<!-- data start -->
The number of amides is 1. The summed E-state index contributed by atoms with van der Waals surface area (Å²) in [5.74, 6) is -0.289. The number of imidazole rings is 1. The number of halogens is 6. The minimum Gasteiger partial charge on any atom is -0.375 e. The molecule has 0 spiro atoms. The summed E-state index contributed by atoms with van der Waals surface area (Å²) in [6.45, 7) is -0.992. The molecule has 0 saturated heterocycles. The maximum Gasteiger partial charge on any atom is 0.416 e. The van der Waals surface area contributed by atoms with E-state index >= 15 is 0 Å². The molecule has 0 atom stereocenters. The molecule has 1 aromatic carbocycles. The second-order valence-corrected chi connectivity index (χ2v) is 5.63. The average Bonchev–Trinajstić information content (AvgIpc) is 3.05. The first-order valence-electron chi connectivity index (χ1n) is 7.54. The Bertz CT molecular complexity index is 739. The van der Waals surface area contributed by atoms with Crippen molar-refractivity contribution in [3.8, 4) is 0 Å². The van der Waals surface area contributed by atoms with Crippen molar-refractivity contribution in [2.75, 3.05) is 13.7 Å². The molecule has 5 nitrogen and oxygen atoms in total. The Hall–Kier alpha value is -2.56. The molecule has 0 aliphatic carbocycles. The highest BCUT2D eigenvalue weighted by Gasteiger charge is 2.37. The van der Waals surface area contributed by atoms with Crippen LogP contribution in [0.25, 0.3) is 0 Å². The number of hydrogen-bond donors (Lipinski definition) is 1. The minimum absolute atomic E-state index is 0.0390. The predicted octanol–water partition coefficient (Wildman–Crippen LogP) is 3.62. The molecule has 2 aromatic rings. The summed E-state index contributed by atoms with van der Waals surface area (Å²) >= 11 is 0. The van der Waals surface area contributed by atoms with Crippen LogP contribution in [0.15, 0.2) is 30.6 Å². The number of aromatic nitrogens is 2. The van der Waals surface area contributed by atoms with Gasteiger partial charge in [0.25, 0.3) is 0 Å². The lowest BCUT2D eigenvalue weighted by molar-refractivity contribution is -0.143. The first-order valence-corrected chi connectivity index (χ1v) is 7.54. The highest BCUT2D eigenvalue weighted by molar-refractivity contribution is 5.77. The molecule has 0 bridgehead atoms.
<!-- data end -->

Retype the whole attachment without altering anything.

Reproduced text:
The number of amides is 1. The summed E-state index contributed by atoms with van der Waals surface area (Å²) in [5.74, 6) is -0.289. The number of imidazole rings is 1. The number of halogens is 6. The minimum Gasteiger partial charge on any atom is -0.375 e. The molecule has 0 spiro atoms. The summed E-state index contributed by atoms with van der Waals surface area (Å²) in [6.45, 7) is -0.992. The molecule has 0 saturated heterocycles. The maximum Gasteiger partial charge on any atom is 0.416 e. The van der Waals surface area contributed by atoms with E-state index >= 15 is 0 Å². The molecule has 0 atom stereocenters. The molecule has 1 aromatic carbocycles. The second-order valence-corrected chi connectivity index (χ2v) is 5.63. The average Bonchev–Trinajstić information content (AvgIpc) is 3.05. The first-order valence-electron chi connectivity index (χ1n) is 7.54. The Bertz CT molecular complexity index is 739. The van der Waals surface area contributed by atoms with Crippen molar-refractivity contribution in [3.8, 4) is 0 Å². The van der Waals surface area contributed by atoms with Crippen molar-refractivity contribution in [2.75, 3.05) is 13.7 Å². The molecule has 5 nitrogen and oxygen atoms in total. The Hall–Kier alpha value is -2.56. The molecule has 0 aliphatic carbocycles. The highest BCUT2D eigenvalue weighted by Gasteiger charge is 2.37. The van der Waals surface area contributed by atoms with Crippen LogP contribution in [0.25, 0.3) is 0 Å². The number of hydrogen-bond donors (Lipinski definition) is 1. The minimum absolute atomic E-state index is 0.0390. The predicted octanol–water partition coefficient (Wildman–Crippen LogP) is 3.62. The molecule has 2 aromatic rings. The summed E-state index contributed by atoms with van der Waals surface area (Å²) >= 11 is 0. The van der Waals surface area contributed by atoms with Crippen LogP contribution in [0.15, 0.2) is 30.6 Å². The number of aromatic nitrogens is 2. The van der Waals surface area contributed by atoms with Gasteiger partial charge in [0.25, 0.3) is 0 Å². The lowest BCUT2D eigenvalue weighted by molar-refractivity contribution is -0.143. The first-order valence-corrected chi connectivity index (χ1v) is 7.54. The highest BCUT2D eigenvalue weighted by molar-refractivity contribution is 5.77. The molecule has 0 bridgehead atoms.